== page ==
How ​Alberta can use its carbon strategy to create jobs and attract investment

Alberta premier Rachel Notley announces her government's climate strategy in November 2015, flanked by oil and gas industry and environment leaders. Image: Government of Alberta

Canada at a Carbon Crossroads is a multi-part series exploring the dynamics of our emerging carbon economy.

In Part 2, I suggest Alberta steps up and create a working task force to get people back to work immediately as the province's carbon economy evolves, in order to improve the province's image as a place for capital investment.

Capital intensely dislikes political risk. It will do almost anything to avoid it.

As we march forward into the new economic era that dawned in Alberta Jan. 1, 2017—the day our carbon levy started to make its presence felt—it is worth pondering how its imposition will shape internal and external views of Alberta as a place to park dollars and watch them grow.

If you believe the mainstream headlines, the dollars are avoiding Alberta like the plague. But if you believe the politicians, the money will flood in like water over a collapsing dam. The truth and reality is likely somewhere in the middle.

For most of us, the sun rose on Jan. 1. We shook the prior night's revelries from our heads and pondered our resolutions.

Here's betting that getting to know more about carbon and climate didn't top the list—but the levy-cum-tax is importantly symbolic of the dawning of a new economic era.

And yet, right now, it's a safe bet to suggest most people with dollars to spend are wondering if the returns Alberta has generated in the past will be there in the future because from the outside looking in, we look like a jurisdiction divided.

We all know that isn't the case. And there's more investment opportunity here than you can shake a stick at.


The external perception may have much to with the way we have put out our carbon shingle. That's compounded by a general ignorance among Albertans about carbon itself. Most would believe Alberta needs to step away from its carbon economy—as we appear to be doing—in order to protect the environment.

Living, breathing Albertans, though, are the best advertising of all.

In fact, our real objective should be to collaboratively reshape our carbon economy and position that reshaping as the economic model for future prosperity in which the environment is the focus of investment attention. Right now, that reshaping is, at least by perception, being driven by purely a political agenda that has seemingly alienated the majority of Albertans.

There's green in green, in a manner of speaking—as long as the dollar green sees a return in the environmental green.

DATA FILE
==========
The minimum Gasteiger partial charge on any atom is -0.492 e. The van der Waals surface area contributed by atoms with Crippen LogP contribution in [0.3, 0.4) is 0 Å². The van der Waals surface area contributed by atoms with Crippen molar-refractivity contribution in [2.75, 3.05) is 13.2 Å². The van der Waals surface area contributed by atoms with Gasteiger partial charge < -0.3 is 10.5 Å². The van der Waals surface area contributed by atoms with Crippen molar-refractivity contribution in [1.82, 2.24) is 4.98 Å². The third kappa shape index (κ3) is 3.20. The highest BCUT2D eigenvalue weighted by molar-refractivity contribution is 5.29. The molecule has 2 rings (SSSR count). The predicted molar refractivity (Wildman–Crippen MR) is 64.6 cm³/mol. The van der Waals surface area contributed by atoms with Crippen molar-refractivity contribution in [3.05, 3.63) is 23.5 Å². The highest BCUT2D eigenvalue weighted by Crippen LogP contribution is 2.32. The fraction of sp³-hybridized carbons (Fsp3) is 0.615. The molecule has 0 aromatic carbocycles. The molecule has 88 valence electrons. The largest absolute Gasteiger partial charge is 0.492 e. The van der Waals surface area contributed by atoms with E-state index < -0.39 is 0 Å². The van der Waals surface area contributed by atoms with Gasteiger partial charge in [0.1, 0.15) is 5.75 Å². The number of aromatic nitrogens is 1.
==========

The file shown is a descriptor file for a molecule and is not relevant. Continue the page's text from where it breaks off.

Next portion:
To a high degree, that's what the current government's objective is, through a variety of programs including its Climate Leadership framework. But the siren call for capital is getting somehow lost for a number of reasons, not least of which is politicized ire from a lot of angry Albertans, who are, speaking colloquially, pissed right off.

So, instead of cultivating an army of carbon allies, the government finds itself facing internal civil strife—much of it emanating from the folks who could do the most good in a new carbon era: highly trained technical professionals capable of tackling virtually scientific challenge tossed at them.

These are the engineers and geoscientists who have lost employment as one form of carbon economy suffered. They, along with drillers, rig hands and other oilfield service workers, helped build the foundation of one carbon economy that served the province and country so well for decades. Those fortunate enough to remain employed continue to do so.

But right now many of those big brains are sitting idle while the hydrocarbon economy suffers.

The CH4 Force

The NDP could put pragmatics into the “P” by framing the carbon levy as an immediate workforce investment.

After all, one thing capital really likes to ensure it grows is a well-educated workforce.

It's puzzling why all that intellectual horsepower hasn't been more effectively harnessed by the powers that be to birth a next-generation version carbon-oriented economy—one in which emissions and other pollutants are tackled as rigorously as carbon's positive assets are pursued.

Government has plans to invest the levy's proceeds, and expectations to create a vibrant investment dynamic, but no one would argue with an immediate announcement of a practical task force mandated to get people working by Q2/2017.

The taskforce would be complementary to initiatives such as Emissions Reduction Alberta, Energy Efficiency Alberta and other components of the overall climate framework.

Such an action is likely to be lauded much more than the now-endless rounds of politically constituted consultation panels because it's sharply focused on one thing: getting people back to work right away.

It would be a way to put people back to work, end civil strife and make sure the next steps of our evolving carbon economy don't falter.

What would the task force undertake?

Name it the CH4 Force. Its mandate would be to create specialized teams to help energy companies measure, manage and mitigate such challenges as methane emissions. These teams would then be made available to energy companies with weak balance sheets. Their costs would be paid for by the carbon levy.

Of course, this raises the argument of subsidies for private-sector companies. The deal here is that the companies would have to pay back the fees once the task is completed and share the results outside their boardrooms.

There are plenty of opportunities within existing oil and gas structures to accommodate specialized teams of subject matter experts tuned to tackling the technical challenges.

The key would be to invite the world to watch.

Capital like a shingle that boldly proclaims: Highly trained workforce ready and able to work.

That will help bring the dollars back.